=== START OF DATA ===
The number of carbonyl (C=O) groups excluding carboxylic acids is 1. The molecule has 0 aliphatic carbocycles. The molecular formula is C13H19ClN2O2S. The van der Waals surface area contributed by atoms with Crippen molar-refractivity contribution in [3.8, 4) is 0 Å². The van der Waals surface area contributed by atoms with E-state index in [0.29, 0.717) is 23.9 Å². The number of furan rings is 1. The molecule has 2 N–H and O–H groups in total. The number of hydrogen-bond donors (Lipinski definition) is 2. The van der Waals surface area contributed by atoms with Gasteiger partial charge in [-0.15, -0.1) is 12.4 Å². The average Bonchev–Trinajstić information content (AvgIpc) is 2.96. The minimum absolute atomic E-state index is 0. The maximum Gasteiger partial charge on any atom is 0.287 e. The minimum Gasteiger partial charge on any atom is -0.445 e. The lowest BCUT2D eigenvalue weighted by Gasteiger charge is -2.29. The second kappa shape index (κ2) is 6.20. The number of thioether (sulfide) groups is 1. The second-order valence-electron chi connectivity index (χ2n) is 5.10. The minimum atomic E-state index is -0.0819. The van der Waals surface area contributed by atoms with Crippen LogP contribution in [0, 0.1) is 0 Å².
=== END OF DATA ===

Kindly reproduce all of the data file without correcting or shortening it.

The number of carbonyl (C=O) groups excluding carboxylic acids is 1. The molecule has 0 aliphatic carbocycles. The molecular formula is C13H19ClN2O2S. The van der Waals surface area contributed by atoms with Crippen molar-refractivity contribution in [3.8, 4) is 0 Å². The van der Waals surface area contributed by atoms with E-state index in [0.29, 0.717) is 23.9 Å². The number of furan rings is 1. The molecule has 2 N–H and O–H groups in total. The number of hydrogen-bond donors (Lipinski definition) is 2. The van der Waals surface area contributed by atoms with Gasteiger partial charge in [-0.15, -0.1) is 12.4 Å². The average Bonchev–Trinajstić information content (AvgIpc) is 2.96. The minimum absolute atomic E-state index is 0. The maximum Gasteiger partial charge on any atom is 0.287 e. The minimum Gasteiger partial charge on any atom is -0.445 e. The lowest BCUT2D eigenvalue weighted by Gasteiger charge is -2.29. The second kappa shape index (κ2) is 6.20. The number of thioether (sulfide) groups is 1. The second-order valence-electron chi connectivity index (χ2n) is 5.10. The minimum atomic E-state index is -0.0819. The van der Waals surface area contributed by atoms with Crippen LogP contribution in [0, 0.1) is 0 Å².